Family & Home

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December has a funny way about it, here in Texas. A cold front has swept in, on the heels of several warm days, so we’ve shifted from opening all of the windows to carrying in firewood by the arm full. The children are always excited at the mere prospect of wintry weather and I can’t say this Minnesota girl could blame them.

Another funny thing about December is that the chickens don’t lay much. About a month ago they abruptly went from an abundance to a near-on strike but I suspect the shortness of the days has something to do with that.

Broth and dairy have been consistent fare along with the salads and greens we are still gratefully harvesting. We will have to cover the garden for a string of nights, though, so we will see how the more tender lettuces survive the brief onslaught of fall we are getting.

And then there is pie. I don’t know how it came to be – perhaps it is universal, do you think? – but pie has become the queen of all desserts in our home. This apple pie sat alongside pumpkin pies for our Thanksgiving and I think we have a new favorite gluten-free pie crust. But Stewart suggested testing it a few more times, you know, just to be sure it is right. I think the consensus on that was unanimous.

With a cellar full of pumpkins and the daily milk and eggs, perhaps this cold streak is just the time to test just a few more pies…

are things frozen under in your neck of the woods?

One of the greatest gifts we have been given through this agrarian pursuit is that, though the days may often be overflowing and quite long, they are nearly all spent together. When Daddy is working he is sometimes in his office, often out on the land, or a very short walk down our dirt road. But save the trips for groceries, laundry, and supplies, the seven us are usually all on the land.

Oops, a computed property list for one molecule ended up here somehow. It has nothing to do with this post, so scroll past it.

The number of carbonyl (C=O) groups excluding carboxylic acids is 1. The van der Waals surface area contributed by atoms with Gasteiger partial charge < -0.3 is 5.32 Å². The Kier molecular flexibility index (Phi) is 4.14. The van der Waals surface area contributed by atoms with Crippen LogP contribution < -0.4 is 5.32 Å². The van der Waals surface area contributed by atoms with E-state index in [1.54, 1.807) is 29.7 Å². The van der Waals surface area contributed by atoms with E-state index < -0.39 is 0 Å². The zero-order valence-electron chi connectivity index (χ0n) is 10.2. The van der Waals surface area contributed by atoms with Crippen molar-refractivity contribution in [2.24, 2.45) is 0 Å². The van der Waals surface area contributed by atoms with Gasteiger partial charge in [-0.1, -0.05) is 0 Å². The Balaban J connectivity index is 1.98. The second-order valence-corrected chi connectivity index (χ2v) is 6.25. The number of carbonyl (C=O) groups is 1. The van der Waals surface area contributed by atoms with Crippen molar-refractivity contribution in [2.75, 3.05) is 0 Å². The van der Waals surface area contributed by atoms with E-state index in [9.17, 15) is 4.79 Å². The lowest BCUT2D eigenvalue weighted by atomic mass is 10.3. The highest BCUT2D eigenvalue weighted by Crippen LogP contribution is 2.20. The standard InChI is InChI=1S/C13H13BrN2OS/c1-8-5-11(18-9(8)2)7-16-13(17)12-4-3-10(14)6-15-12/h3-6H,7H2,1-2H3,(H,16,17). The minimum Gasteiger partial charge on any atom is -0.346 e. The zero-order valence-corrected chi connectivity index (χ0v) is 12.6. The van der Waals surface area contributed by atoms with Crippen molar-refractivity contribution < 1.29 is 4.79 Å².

So while we wait for supper to finish cooking, the three littlest ones and I hitch up the “tractor” (an old hose reel) and stroll down to see how the work is coming along. Another blessing is that the boys are now old enough to help and so oftentimes one or both of them is down working on our neighbor’s fence or earth bag root cellar alongside Stewart.

When we got to the work site we said our hellos and I found the boys pounding rebar while I tried not to worry about them walking across these planks. Stewart was laying planks, drilling holes, and cutting rebar. They work seamlessly, these three, and it hurts my heart a little to see these boys standing beside their father; growing into young men, even if just a little bit.

But then I remember the pot of lentils simmering on the stove and the little man and his sisters who are still very much little. So we tell them it will be about thirty minutes until supper and we head back down that dirt road. The girls pick grass for Mabel and we head in and set the table and quick pick a salad from the garden.

Like most nights, I break up a few squabbles, wipe up a lot of spilled milk, and try to stay awake long enough to finish the dishes, knowing that tomorrow might be exactly like today… and wouldn’t that be a privilege.